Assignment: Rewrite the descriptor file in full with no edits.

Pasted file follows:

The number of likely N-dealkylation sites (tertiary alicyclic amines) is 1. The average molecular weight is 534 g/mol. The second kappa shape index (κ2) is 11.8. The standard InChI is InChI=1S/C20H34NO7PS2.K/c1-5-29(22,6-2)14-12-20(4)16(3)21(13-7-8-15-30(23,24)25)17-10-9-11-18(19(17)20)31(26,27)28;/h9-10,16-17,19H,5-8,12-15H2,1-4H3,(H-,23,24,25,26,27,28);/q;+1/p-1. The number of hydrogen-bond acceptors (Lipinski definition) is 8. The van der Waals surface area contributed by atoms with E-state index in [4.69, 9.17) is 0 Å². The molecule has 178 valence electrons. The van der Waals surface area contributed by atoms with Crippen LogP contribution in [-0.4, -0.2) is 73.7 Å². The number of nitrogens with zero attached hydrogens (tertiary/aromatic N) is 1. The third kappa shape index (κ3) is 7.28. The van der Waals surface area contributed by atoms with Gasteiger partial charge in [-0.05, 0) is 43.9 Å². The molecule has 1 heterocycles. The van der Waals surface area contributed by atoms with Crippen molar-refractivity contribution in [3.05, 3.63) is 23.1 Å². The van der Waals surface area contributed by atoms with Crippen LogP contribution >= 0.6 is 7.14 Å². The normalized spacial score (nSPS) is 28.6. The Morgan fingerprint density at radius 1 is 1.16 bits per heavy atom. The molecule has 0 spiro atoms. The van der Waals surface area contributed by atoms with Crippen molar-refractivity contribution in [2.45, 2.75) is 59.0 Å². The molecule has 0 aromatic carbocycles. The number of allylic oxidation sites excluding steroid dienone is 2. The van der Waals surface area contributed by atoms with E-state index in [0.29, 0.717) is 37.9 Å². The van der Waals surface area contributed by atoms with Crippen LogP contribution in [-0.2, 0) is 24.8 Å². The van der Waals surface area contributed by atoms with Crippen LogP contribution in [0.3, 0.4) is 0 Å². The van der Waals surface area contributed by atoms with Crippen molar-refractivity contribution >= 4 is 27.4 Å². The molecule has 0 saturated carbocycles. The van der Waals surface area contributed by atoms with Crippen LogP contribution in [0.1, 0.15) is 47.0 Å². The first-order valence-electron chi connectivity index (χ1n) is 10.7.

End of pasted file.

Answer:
The number of likely N-dealkylation sites (tertiary alicyclic amines) is 1. The average molecular weight is 534 g/mol. The second kappa shape index (κ2) is 11.8. The standard InChI is InChI=1S/C20H34NO7PS2.K/c1-5-29(22,6-2)14-12-20(4)16(3)21(13-7-8-15-30(23,24)25)17-10-9-11-18(19(17)20)31(26,27)28;/h9-10,16-17,19H,5-8,12-15H2,1-4H3,(H-,23,24,25,26,27,28);/q;+1/p-1. The number of hydrogen-bond acceptors (Lipinski definition) is 8. The van der Waals surface area contributed by atoms with E-state index in [4.69, 9.17) is 0 Å². The molecule has 178 valence electrons. The van der Waals surface area contributed by atoms with Crippen LogP contribution in [-0.4, -0.2) is 73.7 Å². The number of nitrogens with zero attached hydrogens (tertiary/aromatic N) is 1. The third kappa shape index (κ3) is 7.28. The van der Waals surface area contributed by atoms with Gasteiger partial charge in [-0.05, 0) is 43.9 Å². The molecule has 1 heterocycles. The van der Waals surface area contributed by atoms with Crippen molar-refractivity contribution in [3.05, 3.63) is 23.1 Å². The van der Waals surface area contributed by atoms with Crippen LogP contribution >= 0.6 is 7.14 Å². The normalized spacial score (nSPS) is 28.6. The Morgan fingerprint density at radius 1 is 1.16 bits per heavy atom. The molecule has 0 spiro atoms. The van der Waals surface area contributed by atoms with Crippen molar-refractivity contribution in [2.45, 2.75) is 59.0 Å². The molecule has 0 aromatic carbocycles. The number of allylic oxidation sites excluding steroid dienone is 2. The van der Waals surface area contributed by atoms with E-state index in [0.29, 0.717) is 37.9 Å². The van der Waals surface area contributed by atoms with Crippen LogP contribution in [-0.2, 0) is 24.8 Å². The van der Waals surface area contributed by atoms with Crippen LogP contribution in [0.3, 0.4) is 0 Å². The van der Waals surface area contributed by atoms with Crippen molar-refractivity contribution >= 4 is 27.4 Å². The molecule has 0 saturated carbocycles. The van der Waals surface area contributed by atoms with Crippen LogP contribution in [0.1, 0.15) is 47.0 Å². The first-order valence-electron chi connectivity index (χ1n) is 10.7.